I order another drink, the few remaining customers leave, and I slip into the conversation like it’s a freshly drawn bath.
On and on we parlay, ping pong balls of delight bouncing back and forth between his pallid, chestnut skin and my flush, fragrant smile.
Wait a second, are we flirting?!
We dance around the topic of getting together outside the restaurant, and what’s left of my guard goes up again. Maybe this whole flirtation is all an elaborate seduction to take my money.
I have to let him know I’m no sucker. This is the second time in 48 hours someone has tried to be my guide, I think, and I really didn’t like it the first time.
“What is your name?” I ask suddenly, boldly, not taking my eyes from his.
He smiles warmly, kindly, enjoying the challenge of speaking with such a brash, rude, sassy foreign girl.
“My name is Deepak” he says, almost forgetting to put “is” in the right place but catching himself at the last minute.
The guy who already tried to be my guide, and who hasn’t stopped calling me since I idiotically gave him my new Nepalese telephone number, is also named Deepak.
I tell Deepak #2 that I’m already wary of that name, and relay the story of Deepak #1. He shakes his head, sympathetic but not surprised.
“Yeah, he try to get the money.”
“But how?” I ask.
Was he going to rob me after hiking up the mountain with me? Invite me to dinner with his family then get my bank account details at gun point?
And does Deepak #2 want to do the same thing?
“No no no, I not want” says Deepak, giggling at my inability to tell a story without acting it out, cartoon-character style.
In a sudden surge of boldness (read: too much Gorkha), I say “Deepak, do you want to be my guide, or do you want to be my date?”
He laughs uproariously at the question, absolutely tickled by it.
“I don’t know!” he giggles, eyes shining with mirth. “Both?”
I instantly trust him. Deepak #1 had insisted, over and over again, that he didn’t want to be my guide, and that he wasn’t looking for money. Deepak #2 didn’t try and fake it – hell, if I wanted to pay him to show me around, great. And if I wanted to sleep with him too, even better.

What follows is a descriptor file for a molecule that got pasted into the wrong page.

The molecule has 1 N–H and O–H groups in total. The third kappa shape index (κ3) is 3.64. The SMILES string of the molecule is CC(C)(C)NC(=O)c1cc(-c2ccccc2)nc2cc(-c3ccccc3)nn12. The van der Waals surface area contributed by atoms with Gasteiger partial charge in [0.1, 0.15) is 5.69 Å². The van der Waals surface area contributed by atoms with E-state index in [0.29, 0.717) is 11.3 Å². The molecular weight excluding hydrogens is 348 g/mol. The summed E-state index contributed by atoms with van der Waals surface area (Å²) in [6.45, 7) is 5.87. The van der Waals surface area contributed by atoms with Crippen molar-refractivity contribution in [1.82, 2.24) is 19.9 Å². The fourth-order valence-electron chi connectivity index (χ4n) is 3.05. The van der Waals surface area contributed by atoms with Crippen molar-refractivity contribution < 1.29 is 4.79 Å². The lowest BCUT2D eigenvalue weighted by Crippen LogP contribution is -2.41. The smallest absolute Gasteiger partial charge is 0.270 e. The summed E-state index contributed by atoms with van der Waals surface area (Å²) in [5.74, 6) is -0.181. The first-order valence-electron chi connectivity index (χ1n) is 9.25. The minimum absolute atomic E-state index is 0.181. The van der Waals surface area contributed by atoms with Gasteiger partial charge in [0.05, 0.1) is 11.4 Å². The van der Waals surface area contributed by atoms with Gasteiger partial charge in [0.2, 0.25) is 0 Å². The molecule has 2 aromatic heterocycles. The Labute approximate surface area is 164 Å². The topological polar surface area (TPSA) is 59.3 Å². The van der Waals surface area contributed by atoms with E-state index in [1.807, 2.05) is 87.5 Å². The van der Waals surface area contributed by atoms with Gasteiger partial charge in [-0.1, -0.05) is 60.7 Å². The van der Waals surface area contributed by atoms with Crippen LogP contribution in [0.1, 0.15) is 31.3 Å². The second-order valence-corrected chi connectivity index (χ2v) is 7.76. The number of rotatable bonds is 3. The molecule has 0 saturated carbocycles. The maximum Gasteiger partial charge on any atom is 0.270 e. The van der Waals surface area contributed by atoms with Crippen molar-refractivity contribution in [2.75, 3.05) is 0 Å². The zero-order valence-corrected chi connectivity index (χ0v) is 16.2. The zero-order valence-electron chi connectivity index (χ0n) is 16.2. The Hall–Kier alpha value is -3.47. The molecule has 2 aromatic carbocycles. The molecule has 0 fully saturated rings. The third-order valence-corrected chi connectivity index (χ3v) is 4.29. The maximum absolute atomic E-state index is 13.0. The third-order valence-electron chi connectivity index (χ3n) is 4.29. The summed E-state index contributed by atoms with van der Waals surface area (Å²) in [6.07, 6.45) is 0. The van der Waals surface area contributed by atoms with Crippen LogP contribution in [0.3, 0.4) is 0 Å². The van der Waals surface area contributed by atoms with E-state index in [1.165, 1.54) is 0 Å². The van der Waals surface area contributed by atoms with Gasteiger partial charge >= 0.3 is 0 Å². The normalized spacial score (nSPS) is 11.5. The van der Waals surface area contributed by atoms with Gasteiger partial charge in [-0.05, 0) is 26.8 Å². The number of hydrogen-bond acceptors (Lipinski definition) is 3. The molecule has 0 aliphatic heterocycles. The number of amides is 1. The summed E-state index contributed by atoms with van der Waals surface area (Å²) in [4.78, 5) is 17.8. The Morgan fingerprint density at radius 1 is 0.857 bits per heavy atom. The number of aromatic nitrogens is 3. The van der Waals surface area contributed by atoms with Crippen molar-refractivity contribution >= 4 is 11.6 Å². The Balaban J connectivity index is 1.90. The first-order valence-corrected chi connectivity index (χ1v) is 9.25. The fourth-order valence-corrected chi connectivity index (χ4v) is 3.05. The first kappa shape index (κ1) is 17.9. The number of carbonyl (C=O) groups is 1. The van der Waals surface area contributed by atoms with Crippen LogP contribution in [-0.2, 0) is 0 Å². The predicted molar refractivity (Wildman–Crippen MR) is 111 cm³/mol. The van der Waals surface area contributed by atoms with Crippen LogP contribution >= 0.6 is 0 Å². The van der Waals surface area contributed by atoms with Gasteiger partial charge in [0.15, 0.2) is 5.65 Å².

“How much do you charge?” I ask, pressing him further into this refreshing truth.
“I don’t know, I don’t know” he shakes his head, seemingly a bit overwhelmed with where the conversation has headed.
And somehow, in what may very well end up being the biggest mistake of my life, I am pulling out my phone and taking his number, and even – Jesus Christ – giving him mine.
Hadn’t I learned my lesson from Deepak #1?
Apparently not. I show him how I already have a Deepak listed in my phone, and that I’ll need to find a way to differentiate between him and the guy who’d been harassing me nonstop for the past two days.
“He is the bad Deepak” I say in translator English. “You will be Deepak the Good.
“Yes” he nods, smiling as I enter his number – and that noble name complete with Knight-like title – into my iPhone
We regard each other, a bit giddy. I try to be cool but he doesn’t care, openly letting me see that his heart is racing and he’s so excited and he can’t believe we’ve been talking and he really can’t believe he just got my number.
I feel beautiful, and young, and float out of the restaurant onto the darkened street below, my path lit by a few small fires smoldering in metal barrels.
He may never call, or he may call 1000 times and end up creepier than Deepak #1. But for a few precious minutes, I feel warm, hopeful, and finally at home.
This post is an excerpt from My Week With Deepak: A memoir of Nepal, available February 2015 from THP Publishing. To pre-order your copy, click here!
photo credit: media-cdn.tripadvisor.com
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1. If someone in Nepal says they're not trying to be your guide, they are most definitely trying to be your guide.
2. Not all Deepaks are created equal